Exhibition 'The creation of a lasting monument', 2010
Two Heugemer ponies by Tom Claassen is acquired to mark the entrance to the sculpture garden from the park.
With Us in the Nature
The series The Paintings (with Us in the Nature) by Gilbert & George consists of 6 triptychs in which the artists portray themselves in typical English landscapes. These are the only painted works by the British artist duo. Van Straaten is aware of the work and asks the artists whether it might be available for purchase. After an extensive introduction process, the duo reacts enthusiastically. The paintings receive conservation work and are exhibited in the museum.
When the exhibition opens on 9 July, Gilbert & George see their work again for the first time in 25 years. They are moved by this renewed acquaintance and declare that ‘nowhere does it fit more perfectly than at the Kröller-Müller Museum’. They prefer to show the work in the large sculpture room because the window functions as a seventh triptych.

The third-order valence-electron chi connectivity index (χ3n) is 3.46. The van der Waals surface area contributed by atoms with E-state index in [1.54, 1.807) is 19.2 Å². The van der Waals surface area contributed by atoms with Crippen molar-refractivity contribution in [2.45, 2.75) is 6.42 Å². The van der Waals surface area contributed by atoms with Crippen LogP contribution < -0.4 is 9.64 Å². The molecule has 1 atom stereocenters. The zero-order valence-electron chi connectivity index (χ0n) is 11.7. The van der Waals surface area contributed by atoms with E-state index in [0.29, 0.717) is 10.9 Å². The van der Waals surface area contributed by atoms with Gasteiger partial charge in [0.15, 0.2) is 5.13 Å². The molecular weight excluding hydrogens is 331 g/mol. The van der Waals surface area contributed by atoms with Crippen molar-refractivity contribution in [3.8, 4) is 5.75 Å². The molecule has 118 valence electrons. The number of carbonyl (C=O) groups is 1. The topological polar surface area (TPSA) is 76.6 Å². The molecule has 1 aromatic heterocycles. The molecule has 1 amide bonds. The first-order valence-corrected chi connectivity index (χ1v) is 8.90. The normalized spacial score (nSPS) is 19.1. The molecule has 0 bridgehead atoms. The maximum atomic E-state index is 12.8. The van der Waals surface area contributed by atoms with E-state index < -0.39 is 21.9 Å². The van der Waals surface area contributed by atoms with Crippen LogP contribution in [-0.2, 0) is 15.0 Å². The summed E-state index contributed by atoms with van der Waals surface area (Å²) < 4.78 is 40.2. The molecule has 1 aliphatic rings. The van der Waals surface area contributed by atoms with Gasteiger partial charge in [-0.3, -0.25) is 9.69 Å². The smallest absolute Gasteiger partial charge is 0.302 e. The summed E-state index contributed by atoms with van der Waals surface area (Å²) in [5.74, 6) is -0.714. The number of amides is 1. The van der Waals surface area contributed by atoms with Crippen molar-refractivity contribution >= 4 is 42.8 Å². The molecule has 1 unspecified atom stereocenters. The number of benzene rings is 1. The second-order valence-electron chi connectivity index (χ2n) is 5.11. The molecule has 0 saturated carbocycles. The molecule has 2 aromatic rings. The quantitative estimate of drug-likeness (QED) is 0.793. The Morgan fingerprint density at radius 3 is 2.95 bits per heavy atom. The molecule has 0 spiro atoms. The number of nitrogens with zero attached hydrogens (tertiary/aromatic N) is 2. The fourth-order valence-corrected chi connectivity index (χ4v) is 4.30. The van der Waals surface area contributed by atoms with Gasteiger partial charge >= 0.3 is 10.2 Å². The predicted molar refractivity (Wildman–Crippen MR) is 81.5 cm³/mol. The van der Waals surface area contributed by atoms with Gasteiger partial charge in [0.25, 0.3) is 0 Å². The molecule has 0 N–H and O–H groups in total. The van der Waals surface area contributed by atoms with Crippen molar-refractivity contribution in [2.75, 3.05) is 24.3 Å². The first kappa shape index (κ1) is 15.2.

Gilbert & George, "The Paintings" (with Us in the Nature) (1971), 2010
Within six months, Van Straaten manages to find seven funds willing to financially support the acquisition. ‘If we talk about utopias, in the context of the Kröller-Müller Museum, of course people immediately think of paradise’, says Van Straaten, ‘that is why The Paintings by Gilbert & George fit so well here’.
Sweet Summer Nights anniversary